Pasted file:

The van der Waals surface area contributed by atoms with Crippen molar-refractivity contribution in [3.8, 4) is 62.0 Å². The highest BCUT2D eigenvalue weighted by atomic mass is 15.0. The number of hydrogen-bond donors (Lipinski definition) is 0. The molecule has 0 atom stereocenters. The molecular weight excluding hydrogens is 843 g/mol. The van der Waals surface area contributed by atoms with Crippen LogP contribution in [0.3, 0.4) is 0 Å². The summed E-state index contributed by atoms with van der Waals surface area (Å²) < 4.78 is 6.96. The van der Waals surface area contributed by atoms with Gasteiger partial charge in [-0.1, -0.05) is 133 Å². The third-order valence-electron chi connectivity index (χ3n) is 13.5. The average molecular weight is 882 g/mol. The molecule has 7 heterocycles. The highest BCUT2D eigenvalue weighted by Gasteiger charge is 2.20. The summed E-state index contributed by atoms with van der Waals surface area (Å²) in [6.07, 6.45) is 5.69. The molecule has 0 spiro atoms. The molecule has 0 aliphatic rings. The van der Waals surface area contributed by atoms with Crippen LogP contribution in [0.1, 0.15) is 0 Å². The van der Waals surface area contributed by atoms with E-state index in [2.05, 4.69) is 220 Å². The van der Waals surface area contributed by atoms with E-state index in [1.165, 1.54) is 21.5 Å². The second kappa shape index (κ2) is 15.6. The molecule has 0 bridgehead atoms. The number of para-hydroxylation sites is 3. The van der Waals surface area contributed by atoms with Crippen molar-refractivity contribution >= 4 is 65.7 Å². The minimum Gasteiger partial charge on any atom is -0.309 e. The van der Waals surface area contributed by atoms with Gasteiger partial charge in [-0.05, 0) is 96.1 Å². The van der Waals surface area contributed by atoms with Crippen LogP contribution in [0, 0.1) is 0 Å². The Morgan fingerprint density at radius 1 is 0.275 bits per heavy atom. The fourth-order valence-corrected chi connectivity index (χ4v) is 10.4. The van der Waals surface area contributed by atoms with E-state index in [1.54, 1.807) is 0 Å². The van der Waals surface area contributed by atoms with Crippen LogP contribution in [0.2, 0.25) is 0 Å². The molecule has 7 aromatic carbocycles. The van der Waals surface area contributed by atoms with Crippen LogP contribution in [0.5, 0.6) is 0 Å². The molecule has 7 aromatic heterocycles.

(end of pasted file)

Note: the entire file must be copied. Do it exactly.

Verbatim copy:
The van der Waals surface area contributed by atoms with Crippen molar-refractivity contribution in [3.8, 4) is 62.0 Å². The highest BCUT2D eigenvalue weighted by atomic mass is 15.0. The number of hydrogen-bond donors (Lipinski definition) is 0. The molecule has 0 atom stereocenters. The molecular weight excluding hydrogens is 843 g/mol. The van der Waals surface area contributed by atoms with Crippen LogP contribution in [0.3, 0.4) is 0 Å². The summed E-state index contributed by atoms with van der Waals surface area (Å²) < 4.78 is 6.96. The van der Waals surface area contributed by atoms with Gasteiger partial charge in [-0.1, -0.05) is 133 Å². The third-order valence-electron chi connectivity index (χ3n) is 13.5. The average molecular weight is 882 g/mol. The molecule has 7 heterocycles. The highest BCUT2D eigenvalue weighted by Gasteiger charge is 2.20. The summed E-state index contributed by atoms with van der Waals surface area (Å²) in [6.07, 6.45) is 5.69. The molecule has 0 spiro atoms. The molecule has 0 aliphatic rings. The van der Waals surface area contributed by atoms with Crippen LogP contribution in [0.1, 0.15) is 0 Å². The van der Waals surface area contributed by atoms with E-state index in [2.05, 4.69) is 220 Å². The van der Waals surface area contributed by atoms with E-state index in [1.165, 1.54) is 21.5 Å². The second kappa shape index (κ2) is 15.6. The molecule has 0 bridgehead atoms. The number of para-hydroxylation sites is 3. The van der Waals surface area contributed by atoms with Crippen molar-refractivity contribution >= 4 is 65.7 Å². The minimum Gasteiger partial charge on any atom is -0.309 e. The van der Waals surface area contributed by atoms with Gasteiger partial charge in [-0.05, 0) is 96.1 Å². The van der Waals surface area contributed by atoms with Crippen LogP contribution in [0, 0.1) is 0 Å². The Morgan fingerprint density at radius 1 is 0.275 bits per heavy atom. The fourth-order valence-corrected chi connectivity index (χ4v) is 10.4. The van der Waals surface area contributed by atoms with E-state index in [1.54, 1.807) is 0 Å². The van der Waals surface area contributed by atoms with Crippen LogP contribution in [0.2, 0.25) is 0 Å². The molecule has 7 aromatic carbocycles. The van der Waals surface area contributed by atoms with Crippen LogP contribution in [0.5, 0.6) is 0 Å². The molecule has 7 aromatic heterocycles.